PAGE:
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One who reads The New York Times cover to cover

June 18, 2007
City Room
For Upper Manhattan, ‘Congestion Pricing’ Has a Hidden Cost
ALBANY — New York City could start charging residents for the right to park in their own neighborhoods under Mayor Michael R. Bloomberg’s plan for “congestion pricing.”

The proposal, which was introduced in the State Senate this month, would charge most drivers $8 to enter Manhattan below 86th Street from 6 a.m. and 6 p.m. on weekdays. To mollify people who live just outside the zone and who fear their streets would be turned into parking lots, the Senate bill would allow the city to issue permits so that most parking spots would be restricted to neighborhood residents.

But the bill says there would be unspecified fees for those permits. The money would go to the city’s general fund. John Gallagher, a spokesman for the mayor, said that “discussion of a fee structure for residential permit parking is very premature.”

Among other details of the plan, visitors coming into the city would be able to deduct the cost of bridge and tunnel tolls from the $8 fee, but only if they use their E-ZPass account. And the state’s environmental review process would be waived to speed up the plan.

The Empire Zone took a dive into the fine print of the mayor’s proposal. As one might expect with such a voluminous piece of legislation, a number of notable items emerged. Here are a few:

¶It is not spelled out how visitors driving into New York City would be made aware that they have to pay the $8 within 48 hours or face a $115 fine. The mayor and his administration have said most people would have heard about the congestion fee, though some lawmakers say many would not. The mayor’s staff says there would also be adequate signage. Lawmakers have wondered how this would actually work. The signs, presumably, would have to explain how and where to pay, requiring a lot more words than “toll ahead.”

¶The Assembly speaker, Sheldon Silver, who has emerged as the chief skeptic of the plan, has voiced concern about the “Big Brother” aspect of using roughly a thousand cameras to record drivers coming into the congestion zone. But those would not be the only new cameras. Others would be mounted on buses that would be part of a new transit system included in the proposal. Those cameras would be used to record drivers who are traveling illegally in special bus lanes.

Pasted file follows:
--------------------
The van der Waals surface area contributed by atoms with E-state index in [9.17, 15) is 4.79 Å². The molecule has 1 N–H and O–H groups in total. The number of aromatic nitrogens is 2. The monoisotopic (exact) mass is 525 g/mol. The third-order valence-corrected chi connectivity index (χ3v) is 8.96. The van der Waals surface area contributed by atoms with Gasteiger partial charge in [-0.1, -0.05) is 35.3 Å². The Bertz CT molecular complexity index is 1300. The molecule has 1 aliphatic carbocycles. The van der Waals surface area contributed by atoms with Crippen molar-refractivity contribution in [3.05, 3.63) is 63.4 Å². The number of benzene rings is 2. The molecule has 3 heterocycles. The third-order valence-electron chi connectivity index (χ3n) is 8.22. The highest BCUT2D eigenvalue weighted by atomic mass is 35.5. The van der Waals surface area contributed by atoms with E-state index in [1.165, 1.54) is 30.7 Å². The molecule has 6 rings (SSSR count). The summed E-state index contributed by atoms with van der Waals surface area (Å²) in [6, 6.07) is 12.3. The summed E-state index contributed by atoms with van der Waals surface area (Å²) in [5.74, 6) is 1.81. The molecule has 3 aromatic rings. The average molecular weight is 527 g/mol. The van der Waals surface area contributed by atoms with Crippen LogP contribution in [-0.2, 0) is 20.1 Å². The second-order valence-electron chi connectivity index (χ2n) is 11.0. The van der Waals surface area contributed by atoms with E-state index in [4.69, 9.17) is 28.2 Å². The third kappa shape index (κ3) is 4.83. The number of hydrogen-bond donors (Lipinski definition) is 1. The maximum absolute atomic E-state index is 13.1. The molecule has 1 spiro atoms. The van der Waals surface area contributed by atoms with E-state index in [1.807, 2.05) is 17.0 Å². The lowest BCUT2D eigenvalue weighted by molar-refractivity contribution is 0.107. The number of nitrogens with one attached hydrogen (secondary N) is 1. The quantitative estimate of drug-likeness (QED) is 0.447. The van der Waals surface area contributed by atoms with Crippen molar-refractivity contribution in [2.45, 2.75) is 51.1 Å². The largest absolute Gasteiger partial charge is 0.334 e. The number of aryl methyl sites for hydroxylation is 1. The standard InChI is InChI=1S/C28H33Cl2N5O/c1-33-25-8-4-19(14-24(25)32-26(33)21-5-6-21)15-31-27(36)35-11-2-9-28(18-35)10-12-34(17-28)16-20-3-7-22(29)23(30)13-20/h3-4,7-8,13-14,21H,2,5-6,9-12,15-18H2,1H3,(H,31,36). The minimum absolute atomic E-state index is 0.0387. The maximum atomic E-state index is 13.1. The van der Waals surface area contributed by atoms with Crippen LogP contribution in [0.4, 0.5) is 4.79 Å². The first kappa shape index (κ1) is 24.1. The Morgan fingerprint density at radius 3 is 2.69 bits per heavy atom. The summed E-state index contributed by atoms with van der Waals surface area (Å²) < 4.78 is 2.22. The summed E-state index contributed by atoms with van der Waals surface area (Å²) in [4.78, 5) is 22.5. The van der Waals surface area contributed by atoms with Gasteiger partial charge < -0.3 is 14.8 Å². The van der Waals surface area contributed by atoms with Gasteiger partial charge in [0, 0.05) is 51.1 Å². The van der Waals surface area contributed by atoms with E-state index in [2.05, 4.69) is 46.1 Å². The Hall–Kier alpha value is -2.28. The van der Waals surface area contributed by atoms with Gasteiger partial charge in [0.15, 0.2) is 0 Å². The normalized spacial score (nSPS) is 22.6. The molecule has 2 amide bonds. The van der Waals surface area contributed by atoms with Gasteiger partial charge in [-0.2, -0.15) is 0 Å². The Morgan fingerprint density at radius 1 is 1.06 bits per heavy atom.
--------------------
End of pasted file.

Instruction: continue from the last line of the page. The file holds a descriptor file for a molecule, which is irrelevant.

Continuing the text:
¶The mayor has presented the plan as crucial to the efforts to improve air quality, but the bill would waive the state environmental review that is standard for major projects. Because congestion pricing would begin as a three-year pilot program, Mr. Gallagher said, the trial period would serve as the environmental assessment.

That idea concerns Assemblyman Richard L. Brodsky, a Westchester Democrat who is opposed to the plan. “Environmental impact statements are not just for projects we don’t like,” he said.

¶Technically speaking, some models of popular pickup trucks would be subject to a $21 fee instead of the $8 charge for smaller vehicles. That’s because the bill says that “trucks with a maximum gross vehicle weight equal to or greater than 7,000 pounds” would be subject to the higher fee. That definition includes some versions of pickup trucks like the Ford F-150 and the Chevrolet Silverado. Practically speaking, the Metropolitan Transportation Authority does not weigh pickup trucks as they come down the road. The determining factor presumably would be whether a truck has a commercial registration.

¶Some lawmakers see the bill as a power grab by Mr. Bloomberg, left. It lays out a pilot period to test congestion pricing, but it gives the mayor sole authority to decide if the project should be made permanent.

A new public authority would be created to oversee the project, but the Legislature would be largely cut out of its operations. The governor and mayor would each appoint half of the eight board members. By contrast, the governor nominates all 17 board members of the transportation authority, though the mayor recommends four of them.

There is some irony that the Senate rushed to introduce the mayor’s bill. All transportation authority board members must be confirmed by the State Senate, but none of the new authority’s board would require Senate approval.

Pricing and Partisan Politics

Could congestion pricing become the next big campaign issue in the state?

New York City’s outer boroughs and suburbs, hotbeds of anti-pricing sentiment, are also home to many Senate Republicans who are considered vulnerable to a Democratic challenge. But congestion pricing is a key priority for Mr. Bloomberg, a Republican who has donated hundreds of thousands of dollars to Republican senators.

The mayor’s plan has received a warmer reception from the Senate majority leader, Joseph L. Bruno, than from Mr. Silver, though Mr. Bruno has stopped short of endorsing it. If Mr. Bruno were to push the Republican caucus to approve congestion pricing, the move could leave some of its vulnerable members on the outs with many constituents.

Which is why Mr. Bruno may — for once — need help from Senate Democrats.

“I think their majority leader’s doing what he can to get Senate minority members to take the bullet for his caucus,” said Scott Levenson, a political consultant who has advised New York City Councilmen Joseph P. Addabbo Jr. and James F. Gennaro, who are potential Democratic challengers next year to Senate Republicans in Queens.

“If he can figure out a way to leverage votes from the minority in order to give his guys a pass, he’ll do that,” Mr. Levenson said. “And if he can keep the Democrats holding the bag on an issue that is unpopular in the districts that they need to win, it’ll be a win for him.”

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